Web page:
(Reuters) - U.S. jeweler Tiffany & Co’s shareholders on Wednesday approved a $15.8 billion deal with France’s LVMH, ending an acrimonious dispute between the two luxury retailers that had stretched for more than a year.
At a virtual special stockholder meeting, more than 99% of votes cast were in favor of the deal.
Billionaire Bernard Arnault-led LVMH made the first offer late last year, but as the luxury industry slipped into a turmoil due to the COVID-19 pandemic the company backed out from its promise to close the deal.
LVMH also cited French political intervention to delay completing the acquisition until Jan. 6, pushing Tiffany into a legal battle in September to force LVMH to honor the deal.
Tiffany had earlier said its sales were improving, citing demand recovery in the United States ahead of the holiday season and China, one of its biggest markets.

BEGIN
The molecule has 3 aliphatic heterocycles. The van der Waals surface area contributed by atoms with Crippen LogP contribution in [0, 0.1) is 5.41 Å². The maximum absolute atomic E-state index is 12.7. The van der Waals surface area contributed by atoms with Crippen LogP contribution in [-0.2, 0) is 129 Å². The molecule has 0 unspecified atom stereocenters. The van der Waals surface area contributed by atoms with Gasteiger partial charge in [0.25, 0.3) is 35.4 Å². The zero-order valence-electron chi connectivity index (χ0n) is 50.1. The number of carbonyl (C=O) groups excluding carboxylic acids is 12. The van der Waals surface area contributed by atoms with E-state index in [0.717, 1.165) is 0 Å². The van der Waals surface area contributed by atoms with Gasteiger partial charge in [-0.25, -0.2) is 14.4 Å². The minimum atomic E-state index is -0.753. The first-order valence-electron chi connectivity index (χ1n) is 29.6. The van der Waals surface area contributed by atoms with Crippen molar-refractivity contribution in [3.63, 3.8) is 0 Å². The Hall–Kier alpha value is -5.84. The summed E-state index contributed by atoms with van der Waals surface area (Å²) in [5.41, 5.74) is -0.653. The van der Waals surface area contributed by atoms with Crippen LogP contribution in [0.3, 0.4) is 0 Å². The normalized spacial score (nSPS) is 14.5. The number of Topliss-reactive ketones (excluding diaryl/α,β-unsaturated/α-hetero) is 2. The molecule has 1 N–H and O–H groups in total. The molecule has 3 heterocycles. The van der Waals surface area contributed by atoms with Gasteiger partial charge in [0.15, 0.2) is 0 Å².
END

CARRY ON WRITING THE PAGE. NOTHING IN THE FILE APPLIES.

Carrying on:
LVMH then renegotiated the deal price, lowering it by $425 million. The deal, now cleared by regulators, is expected to close in early 2021.
As agreed in October, LVMH will pay $131.5 per share, down from $135 in the original deal signed late last year.
Reporting by Nivedita Balu in Bengaluru; Editing by Sriraj Kalluvila and Arun Koyyur
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